Russia lashes out, threatens to target U.S. allies if Trump kills arms treaty
Russia lashed out Wednesday in response to Washington’s threat to pull out of a key Cold War weapons treaty, with a top general in Moscow saying Russian forces will target European countries hosting American missiles if the U.S. follows through on the threat.
“The target for Russian retaliation won’t be U.S. territory but the countries where the intermediate-range missiles are deployed,” Russian General Staff Chief Valery Gerasimov said, a day after the Trump administration said it is preparing to withdraw from the 30-year-old Intermediate-Range Nuclear Forces Treaty (INF).
U.S. Secretary of State Mike Pompeo made the announcement at NATO headquarters in Belgium Tuesday, claiming Russia is already flagrantly violating the INF and asserting that Washington will “remedy” the situation by pulling out of the pact in 60 days unless Moscow takes clear steps to come back into compliance.
Mr. Pompeo’s ultimatum came after months of warnings from the Trump administration, which has been joined by NATO allies in calling Russia out for developing and deploying missiles that violate the 1987 year INF Treaty allegations Moscow denies.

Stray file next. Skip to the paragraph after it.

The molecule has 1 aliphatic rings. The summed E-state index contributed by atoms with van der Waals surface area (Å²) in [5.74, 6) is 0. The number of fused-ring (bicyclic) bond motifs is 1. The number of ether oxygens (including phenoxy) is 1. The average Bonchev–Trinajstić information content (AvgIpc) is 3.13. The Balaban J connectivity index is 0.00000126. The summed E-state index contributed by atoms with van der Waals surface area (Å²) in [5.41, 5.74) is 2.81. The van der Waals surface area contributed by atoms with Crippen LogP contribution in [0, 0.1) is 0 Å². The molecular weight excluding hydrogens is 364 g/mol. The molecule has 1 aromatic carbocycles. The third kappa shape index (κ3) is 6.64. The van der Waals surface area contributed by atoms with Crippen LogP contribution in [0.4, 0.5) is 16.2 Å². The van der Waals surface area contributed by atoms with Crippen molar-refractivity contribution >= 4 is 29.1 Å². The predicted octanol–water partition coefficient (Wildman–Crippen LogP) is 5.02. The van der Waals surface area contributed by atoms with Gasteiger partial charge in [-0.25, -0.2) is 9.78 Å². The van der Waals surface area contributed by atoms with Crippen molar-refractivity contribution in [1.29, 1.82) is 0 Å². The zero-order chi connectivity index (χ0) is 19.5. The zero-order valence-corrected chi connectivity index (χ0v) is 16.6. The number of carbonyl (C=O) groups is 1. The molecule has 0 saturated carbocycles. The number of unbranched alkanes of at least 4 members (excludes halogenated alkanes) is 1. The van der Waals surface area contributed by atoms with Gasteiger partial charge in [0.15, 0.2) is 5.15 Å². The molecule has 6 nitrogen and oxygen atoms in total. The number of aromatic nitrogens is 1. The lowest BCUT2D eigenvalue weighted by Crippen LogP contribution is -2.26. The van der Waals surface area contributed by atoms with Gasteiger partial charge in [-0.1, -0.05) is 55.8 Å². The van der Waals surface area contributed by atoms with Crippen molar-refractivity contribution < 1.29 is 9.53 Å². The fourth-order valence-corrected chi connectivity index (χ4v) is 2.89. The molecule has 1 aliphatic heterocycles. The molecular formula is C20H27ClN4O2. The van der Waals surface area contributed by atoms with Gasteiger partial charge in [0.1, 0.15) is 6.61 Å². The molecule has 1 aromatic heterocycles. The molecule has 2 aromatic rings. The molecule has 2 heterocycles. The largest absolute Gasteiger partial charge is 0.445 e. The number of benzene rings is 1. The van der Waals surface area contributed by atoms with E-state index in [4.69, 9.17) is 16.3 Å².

The treaty, negotiated by President Reagan and Soviet leader Mikhail Gorbachev, prevents the U.S. and Russia them from building or deploying nuclear-capable missiles and launch systems with a range of 300 to 3,400 miles. Analysts say the pact’s goal when signed was to prevent a buildup of so-called “tactical nukes” by U.S. and Russian forces in nations across both Eastern and Western Europe.
Mr. Pompeo’s announcement Tuesday marked an escalation of U.S. threats to abandon the INF in response to Russian cheating and, on Wednesday, Mr. Gerasimov emphasized Moscow’s frustration at the move.
“If the INF treaty is destroyed, we won’t leave it without a response,” he said in a presentation to foreign military attaches in Moscow, according to a report by The Moscow Times newspaper.
While other Russian officials were defiant, some suggested Moscow may seek to hold talks on the situation with Washington. Russian Foreign Ministry spokeswoman Maria Zakharova told reporters that Moscow is ready to discuss problems with INF, but she stressed such talks can only happen without “baseless accusations and ultimatums,” according to The Moscow Times.
While Mr. Pompeo’s announcement left open a 60-day window for talks, the dramatic move set nerves on edge at a gathering of NATO’s top diplomats, raising the prospect that new Cold War-style arms race could be about to play out across the continent.
Mr. Pompeo was pushed behind-the-scenes Tuesday by NATO allies led by Germany to give diplomacy a final push before withdrawing from the INF. “Russia has a last chance to show in a verifiable way that they comply with the treaty,” NATO Secretary-General Jens Stoltenberg told reporters. “But we also have to start to prepare for the fact that this treaty may break down.”
Mr. Pompeo was seen to have won clear-cut support from the alliance Tuesday night after NATO foreign ministers issued a statement formally declaring Russia in “material breach” of the INF.